TNFD framework published. What you need to know
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While currently voluntary and regarded as a benchmark for best practices, there is a strong expectation that, much like its climate-focused counterpart, the TNFD will ultimately become an integral component of global regulatory mandates.

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In a pivotal moment for sustainability, the Taskforce on Nature-related Financial Disclosures (TNFD) has unveiled its long-anticipated final recommendations.

Following the launch of its fourth beta version in March, this release marks a significant step forward in integrating nature-related considerations into the financial world.

Much like its climate-focused counterpart, the Task Force on Climate-related Financial Disclosures (TCFD), TNFD's recommendations offer a comprehensive framework for businesses and financial institutions to assess, monitor, disclose and report on nature-related risks, dependencies, impacts and opportunities. These guidelines aim to harmonise corporate disclosures, enabling businesses, financial institutions and investors to make informed, nature-conscious decisions.

A staggering figure looms over the horizon:

A USD 4.1 trillion financing gap in nature must be closed by 2050 for the world to meet its climate change, biodiversity and land degradation targets.

The TNFD recommendations are a critical tool to increase the private funding necessary to bridge this gap.

What does the TNFD take into account?

In the past two years, the TNFD has embraced an “open innovation” methodology to create and refine the TNFD framework, actively incorporating input and insights from stakeholders spanning more than 60 countries worldwide. It has also been designed to:

  • align seamlessly with the language, structure and approach of the TCFD and the International Sustainability Standards Board (ISSB), promoting integrated climate and nature-related reporting;
  • accommodate diverse approaches to materiality adopted globally, catering to the information needs of capital providers and stakeholders alike, in line with the ISSB's IFRS Standards, TCFD recommendations and the GRI Standards;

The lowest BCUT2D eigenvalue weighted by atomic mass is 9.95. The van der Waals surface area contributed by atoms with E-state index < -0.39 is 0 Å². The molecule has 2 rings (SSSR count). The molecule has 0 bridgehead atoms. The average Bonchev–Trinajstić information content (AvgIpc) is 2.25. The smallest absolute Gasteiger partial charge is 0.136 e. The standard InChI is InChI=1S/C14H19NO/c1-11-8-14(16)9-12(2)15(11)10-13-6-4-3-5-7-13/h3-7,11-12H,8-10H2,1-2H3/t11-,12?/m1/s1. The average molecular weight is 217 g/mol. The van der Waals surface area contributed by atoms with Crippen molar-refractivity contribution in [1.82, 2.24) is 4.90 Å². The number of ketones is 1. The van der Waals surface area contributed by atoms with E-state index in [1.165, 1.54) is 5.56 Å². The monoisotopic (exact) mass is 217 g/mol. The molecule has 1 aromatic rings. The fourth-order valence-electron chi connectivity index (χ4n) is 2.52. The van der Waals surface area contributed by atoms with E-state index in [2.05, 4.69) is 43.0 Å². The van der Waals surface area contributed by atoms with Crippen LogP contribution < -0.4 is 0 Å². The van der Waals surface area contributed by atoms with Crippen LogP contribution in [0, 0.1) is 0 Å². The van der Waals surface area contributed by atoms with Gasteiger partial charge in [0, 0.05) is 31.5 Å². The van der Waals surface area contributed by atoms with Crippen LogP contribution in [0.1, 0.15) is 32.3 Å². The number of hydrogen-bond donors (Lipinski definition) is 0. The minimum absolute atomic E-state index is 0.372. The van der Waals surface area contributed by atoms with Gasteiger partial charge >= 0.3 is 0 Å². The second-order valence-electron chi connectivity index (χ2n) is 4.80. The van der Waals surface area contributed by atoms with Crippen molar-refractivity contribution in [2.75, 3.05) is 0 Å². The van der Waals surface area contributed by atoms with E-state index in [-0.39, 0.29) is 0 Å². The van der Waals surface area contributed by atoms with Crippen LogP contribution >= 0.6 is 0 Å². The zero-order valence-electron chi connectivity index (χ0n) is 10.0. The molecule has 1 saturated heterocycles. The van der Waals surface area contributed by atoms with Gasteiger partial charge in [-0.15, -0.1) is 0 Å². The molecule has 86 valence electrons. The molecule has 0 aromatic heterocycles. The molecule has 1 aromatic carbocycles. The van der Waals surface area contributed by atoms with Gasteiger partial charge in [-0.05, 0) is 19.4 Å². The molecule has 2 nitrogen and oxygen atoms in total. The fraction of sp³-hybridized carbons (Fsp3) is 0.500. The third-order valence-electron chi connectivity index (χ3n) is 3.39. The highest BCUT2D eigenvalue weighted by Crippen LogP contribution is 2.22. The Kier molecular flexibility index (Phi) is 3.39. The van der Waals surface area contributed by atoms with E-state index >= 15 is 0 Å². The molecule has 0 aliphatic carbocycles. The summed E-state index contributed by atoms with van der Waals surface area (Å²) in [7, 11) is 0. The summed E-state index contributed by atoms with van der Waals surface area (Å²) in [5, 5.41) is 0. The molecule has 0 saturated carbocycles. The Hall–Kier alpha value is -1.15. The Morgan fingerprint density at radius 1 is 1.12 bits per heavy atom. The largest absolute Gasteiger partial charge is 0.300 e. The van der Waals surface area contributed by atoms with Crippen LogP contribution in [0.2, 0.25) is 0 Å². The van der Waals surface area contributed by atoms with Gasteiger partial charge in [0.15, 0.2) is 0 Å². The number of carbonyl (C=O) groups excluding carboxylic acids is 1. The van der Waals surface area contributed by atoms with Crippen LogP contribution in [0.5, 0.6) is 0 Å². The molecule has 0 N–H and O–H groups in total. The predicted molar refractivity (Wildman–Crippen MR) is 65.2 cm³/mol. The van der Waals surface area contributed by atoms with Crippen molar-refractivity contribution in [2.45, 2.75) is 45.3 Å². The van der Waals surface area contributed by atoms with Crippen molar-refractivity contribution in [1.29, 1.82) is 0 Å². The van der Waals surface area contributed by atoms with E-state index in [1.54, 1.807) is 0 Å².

• align with global policy goals, including Target 15, on corporate reporting of nature-related risks, dependencies and impacts, as outlined in the Global Biodiversity Framework (GBF); and
  • leverage the most up-to-date scientific insights, drawing from assessments by the Intergovernmental Science-Policy Platform on Biodiversity and Ecosystem Services (IPBES) and climate science from the Intergovernmental Panel on Climate Change (IPCC).

What’s included?

This above approach has culminated in a final framework that has been highly responsive to market feedback. This includes 14 recommended disclosures that encompass the disclosure of nature-related impacts, risks and dependencies throughout the entire value chain. These are organised into four pillars with recommendations mirroring the structure of the TCFD:

  1. Governance
  2. Strategy
  3. Risk & Impact management
  4. Metrics and targets

Akin to the TCFD framework, TNFD recommendations advocate for assessing risks across various future scenarios and compels businesses to set science-based targets and properly embed nature-related considerations in their strategies. The alignment facilitates comprehension for investors already familiar with the TCFD framework.

More detail on the specific disclosures can be found in the image below.

TNFDs recommended disclosure 4 pillars

While currently voluntary and regarded as a benchmark for best practices, there is a strong expectation that, much like its climate-focused counterpart, the TNFD will ultimately become an integral component of global regulatory mandates.

What lies ahead?

To mark its launch, the TNFD has unveiled a campaign for “TNFD Adopters”, denoting organisations that officially register as inaugural TNFD adopters before January 2024. These early adopters will have the opportunity to be showcased in a public announcement scheduled for January 2024 at the World Economic Forum (WEF) Annual Meeting in Davos.

One of the pioneers in this commitment is GSK, which announced its intention to initiate TNFD disclosures at the launch event in New York. GSK plans to commence reporting from 2026, based on data from 2025.

Other notable companies such as Natura &Co, Holcim and Reckitt have already embraced TNFD adoption through private trials.

How can we help you?

In the coming years, the TNFD's journey from voluntary best practice to global regulatory standard will continue to evolve, driven by early adopters, corporate support and the collective commitment to integrate nature into our financial and business decisions.

As the TNFD gains momentum and businesses worldwide embrace its principles, is now the time for you to take action? Get in contact with our team to find out more about our business biodiversity check-in and how it could help you.

The UK has welcomed the launch of the TNFD, noting that it is ‘an invaluable tool for redirecting financial flows towards nature positive outcomes’.